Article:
I submitted the first twenty-five pages of my memoir to a literary agent about six weeks ago. Their website says to give them eight weeks to respond. I haven’t heard anything, and my mental radio station dial began to play KFKD (KFucKeD) last night. You know the station. It’s the one that tells you that you should have worked on the memoir another year before submitting it. The one that tells you that you’re not quite good enough to be a published author, and spirals down from there to the depths of maybe you’re not good enough to be anything.
I mean, who wants to read a book about a thirteen year old girl who gets sucked into a vampire cult in Salt Lake City, Utah(Mormon capital of the world) only to escape her controlling adult boyfriend to join a band of hippies dealing drugs and hitchhiking up the coast of the western United States, right? Long sigh. I would, but I love memoirs about people who have fought back and overcome what appeared to be insurmountable odds. My friends who have read it, say it’s great and an amazing story, but they’re my friends what else are they going to say?
Out on my run this morning I remembered a quote I read recently in Anne Lamott’s Bird by Bird, she was quoting from the movie Cool Runnings, which is about an Olympic bobsled team.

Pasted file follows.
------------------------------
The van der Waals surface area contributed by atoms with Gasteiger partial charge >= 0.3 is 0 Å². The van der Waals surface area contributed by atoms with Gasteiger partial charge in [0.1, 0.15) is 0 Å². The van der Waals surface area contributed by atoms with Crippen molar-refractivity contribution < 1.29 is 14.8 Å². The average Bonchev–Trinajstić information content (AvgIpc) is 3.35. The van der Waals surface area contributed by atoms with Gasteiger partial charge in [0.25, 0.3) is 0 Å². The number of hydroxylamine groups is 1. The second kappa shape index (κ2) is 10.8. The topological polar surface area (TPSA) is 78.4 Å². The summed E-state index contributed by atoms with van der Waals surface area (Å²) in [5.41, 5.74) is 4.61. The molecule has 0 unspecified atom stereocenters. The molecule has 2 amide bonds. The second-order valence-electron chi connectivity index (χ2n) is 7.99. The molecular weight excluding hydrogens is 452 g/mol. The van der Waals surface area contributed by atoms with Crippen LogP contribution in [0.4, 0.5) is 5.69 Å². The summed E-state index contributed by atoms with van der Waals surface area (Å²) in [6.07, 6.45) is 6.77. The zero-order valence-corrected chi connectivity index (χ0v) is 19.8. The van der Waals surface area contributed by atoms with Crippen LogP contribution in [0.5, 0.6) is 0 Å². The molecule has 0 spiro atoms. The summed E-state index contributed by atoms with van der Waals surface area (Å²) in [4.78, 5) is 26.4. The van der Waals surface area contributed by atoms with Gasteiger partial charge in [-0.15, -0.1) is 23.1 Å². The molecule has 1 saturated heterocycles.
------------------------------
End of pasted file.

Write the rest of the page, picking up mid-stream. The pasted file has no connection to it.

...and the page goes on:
Their coach says, “If you are not enough before the gold medal, you will not be enough after.”
This echoed inside my head while I ran through the drizzling rain. Slowly, it became louder than KFKD, and I realized, there are a hundreds of literary agents out there. If this one decides not to respond, I will just move on to the next one, and then the next. If no one wants to pick up my memoir after a year, I will self-publish it. There are tons of people self-publishing now, and there are contests for the best self-published book each year.
I think this quote speaks volumes and articulates a foundational problem we see in many teens. And adults for that matter. We spend so much of our time and energy striving to be better than others, sometimes at things that don’t even matter to us personally.
My youngest son, Skyler (13), struggles with this in a profound way. Strapped with anxiety, bipolar disorder, ADHD, and multiple learning disorders, he constantly compares himself with “normal” kids and in his mind never measures up. He also compares himself to his honor roll socially adept older brother. I constantly reassure him that he is an intelligent, compassionate, and determined person and that he just needs to “run his own race” and stop competing with everyone around him. But that is easier said than done, because most of the world looks at him through those same lenses comparing him to those around him.
I can practically see KFKD playing in his mind, and it shatters my heart. This weekend I am secretly putting vinyl letter on his bedroom walls that say, Brave, Strong, Courageous, and Smart. I want these words to be his the moment he opens his eyes each morning, and the last thoughts in his mind each night.
The book I am working on now is called, Reaching for Sky. It’s about Skyler’s and my journey through his childhood, dealing with his explosive and wretched emotions, and struggles to make the world see the greatness that is in him. As I said, I love stories about people who have fought back and overcome insurmountable odds.